The last few months have seen a wave of strikes, with new layers of workers being drawn into the class struggle. The latest union joining the fray is the Fire Brigades Union (FBU).
On 30 January, the FBU announced an overwhelming ballot result: 88% of members voted for industrial action, on a 73% turnout. This will mean that the union will be taking its first nationwide strike action since 2003.
We spoke to David Pike – brigade secretary of the Manchester FBU, and a veteran firefighter of 26 years – about the ballot, as well as the events and conditions that have led up to this.
Cost of living
The strike ballot followed a long campaign for fair pay, which the FBU started in August last year. Pay is bargained for at a national level. Each year the union has to “doff its cap and beg fire-and-rescue employers for a decent pay rise”, in David’s words.
For the last 10-12 years, firefighters have been offered next to nothing: pay offers of one or zero percent. These have been consistently below the rate of inflation, effectively amounting to pay cuts. In real terms, firefighter pay has fallen by £4,000.
“Firefighting is a vocation, rather than something people join for money,” David explained. “But at this stage enough was enough, as this was really not a good position to be in. Firefighters were left unable to pay bills or heat their homes, and many were visiting food banks.”
In June 2022, as the RPI measure of inflation rose to above 12%, firefighters were offered a miserable 2% pay increase. In October 2022, after the FBU membership rejected the offer, this was revised to 5% – still a dramatic real-terms cut.
Firefighters rightly saw this as an insult to the profession, as evidenced by the resounding 79% consultative vote of FBU members to reject this offer. At the same time, militant strikes from unions such as the RMT and CWU had begun to gain widespread public support.
“November onwards was the point where it was clear that we were getting nowhere with the fair pay campaign and weren’t being listened to,” said David. “Our employers had said to us that the 5% pay offer was it, so we had to decide what to do next.”
David also cited the influence of other unions in the movement striking: “At the same time, many other trade unions like the RMT were absolutely in the right space. We saw the strike wave was getting bigger and bigger.”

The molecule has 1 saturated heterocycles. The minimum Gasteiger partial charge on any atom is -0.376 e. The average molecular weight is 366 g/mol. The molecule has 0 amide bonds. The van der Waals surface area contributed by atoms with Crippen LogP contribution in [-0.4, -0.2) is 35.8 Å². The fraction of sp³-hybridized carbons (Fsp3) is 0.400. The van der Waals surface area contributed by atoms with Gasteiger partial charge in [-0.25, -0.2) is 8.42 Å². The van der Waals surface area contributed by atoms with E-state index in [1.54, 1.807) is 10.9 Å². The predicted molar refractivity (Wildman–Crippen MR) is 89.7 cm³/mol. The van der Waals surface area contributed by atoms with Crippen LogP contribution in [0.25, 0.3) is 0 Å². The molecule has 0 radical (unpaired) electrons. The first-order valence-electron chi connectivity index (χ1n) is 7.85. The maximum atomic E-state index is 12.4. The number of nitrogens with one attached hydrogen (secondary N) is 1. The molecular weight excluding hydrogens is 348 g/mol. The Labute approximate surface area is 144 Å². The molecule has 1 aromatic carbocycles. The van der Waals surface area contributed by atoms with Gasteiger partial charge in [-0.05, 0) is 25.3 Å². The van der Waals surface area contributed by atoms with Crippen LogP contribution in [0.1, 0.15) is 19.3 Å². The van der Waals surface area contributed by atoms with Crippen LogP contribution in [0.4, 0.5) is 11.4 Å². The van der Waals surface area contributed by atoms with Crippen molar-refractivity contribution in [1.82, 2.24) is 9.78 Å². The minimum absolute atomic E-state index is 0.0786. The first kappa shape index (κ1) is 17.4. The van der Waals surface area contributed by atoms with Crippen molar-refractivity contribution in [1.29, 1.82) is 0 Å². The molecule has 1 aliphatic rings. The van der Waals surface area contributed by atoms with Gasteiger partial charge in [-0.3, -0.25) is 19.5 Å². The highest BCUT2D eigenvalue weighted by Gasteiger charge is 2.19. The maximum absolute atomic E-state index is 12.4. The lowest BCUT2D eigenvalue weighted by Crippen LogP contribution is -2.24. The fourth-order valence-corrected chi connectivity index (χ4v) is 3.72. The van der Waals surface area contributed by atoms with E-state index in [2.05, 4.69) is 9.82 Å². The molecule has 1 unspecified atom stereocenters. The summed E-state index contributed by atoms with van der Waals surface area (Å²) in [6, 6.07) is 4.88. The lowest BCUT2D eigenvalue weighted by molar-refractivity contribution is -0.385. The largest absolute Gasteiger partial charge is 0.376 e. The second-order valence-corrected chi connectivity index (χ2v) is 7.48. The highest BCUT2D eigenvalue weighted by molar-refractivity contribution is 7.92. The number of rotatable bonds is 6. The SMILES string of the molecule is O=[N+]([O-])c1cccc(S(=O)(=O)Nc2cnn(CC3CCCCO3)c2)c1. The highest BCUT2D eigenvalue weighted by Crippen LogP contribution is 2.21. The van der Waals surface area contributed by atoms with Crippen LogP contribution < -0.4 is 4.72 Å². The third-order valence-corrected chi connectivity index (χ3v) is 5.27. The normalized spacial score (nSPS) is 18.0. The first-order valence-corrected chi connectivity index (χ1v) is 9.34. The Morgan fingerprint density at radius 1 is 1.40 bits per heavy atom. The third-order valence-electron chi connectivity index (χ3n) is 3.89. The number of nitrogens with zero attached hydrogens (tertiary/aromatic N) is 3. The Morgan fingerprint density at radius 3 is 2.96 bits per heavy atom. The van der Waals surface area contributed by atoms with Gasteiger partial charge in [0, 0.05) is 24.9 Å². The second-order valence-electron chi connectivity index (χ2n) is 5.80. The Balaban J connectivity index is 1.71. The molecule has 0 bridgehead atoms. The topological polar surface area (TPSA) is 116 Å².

Of course, this dispute isn’t just about pay. Without an increase in central funding, any increase in pay would have to come from cuts to fire service budgets and staffing elsewhere – in other words, robbing Peter to pay Paul.
Ten years of brutal austerity have already resulted in a massive reduction in the number of firefighters and equipment. This is making it harder and harder to deliver a safe level of service, and is raising response times.
Over the last decade, 1-in-5 firefighter jobs have been cut, amounting to a total of 11,500 fewer firefighters. In Greater Manchester alone, there are now 800 fewer frontline staff.
This means the typical Greater Manchester station has gone from having 11 firefighters on duty to just four or five. There has also been a reduction in specialist equipment, including fire engines.
“No city is getting smaller, but services are being cut on a weekly basis,” David explained. “It’s not just fires that we deal with, but a spectrum of incidents that often require specialist skills and equipment.
“We cannot provide the level of response required when services are being slashed at the front line. New types of emergencies that were previously rare are emerging, and overall demand is going through the roof.”
The overstretching of fire services makes conditions for the firefighters themselves much less safe, and raises the risk of serious injuries and deaths in the line of duty. The recent tragic death of firefighter Barry Martin in Edinburgh is a cruel demonstration of what this can potentially lead to.
“Just the beginning”
The Tories have framed their anti-strike bill as a way of guaranteeing ‘public safety’.
It’s crystal-clear, however, that what’s rendering these services unsafe is not the strikes, but the massive cuts to funding we’ve seen over the last decade – something firefighters understand all too well.
There is a growing class consciousness in society. Workers across different unions are seeing their shared interests, and understanding the need to link-up their disputes and take coordinated action.
FBU and RMT representatives are already regularly attending one another’s pickets and speaking on each other’s rally platforms.
The huge, coordinated strikes and demonstrations on 1 February are also a clear example of this drive for unity. Further days of action like this will be needed though to beat back the anti-strike bill and the bosses’ offensive.
Workers’ confidence is only growing. The ruling class is absolutely terrified, and has resorted to launching all sorts of smears and attacks in response. But the militant mood of the workers themselves shows no signs of abating.
David summed it up for us: “They keep putting hurdles down for workers to get over – we will continue to jump every one of them! More coordinated action across the whole trade union movement is necessary for the future of the country and the workers.”
“After all, the workers make the country run, politicians can’t put fires out or drive trains. As months go by without a resolution, the movement keeps getting bigger. This feels like just the beginning.”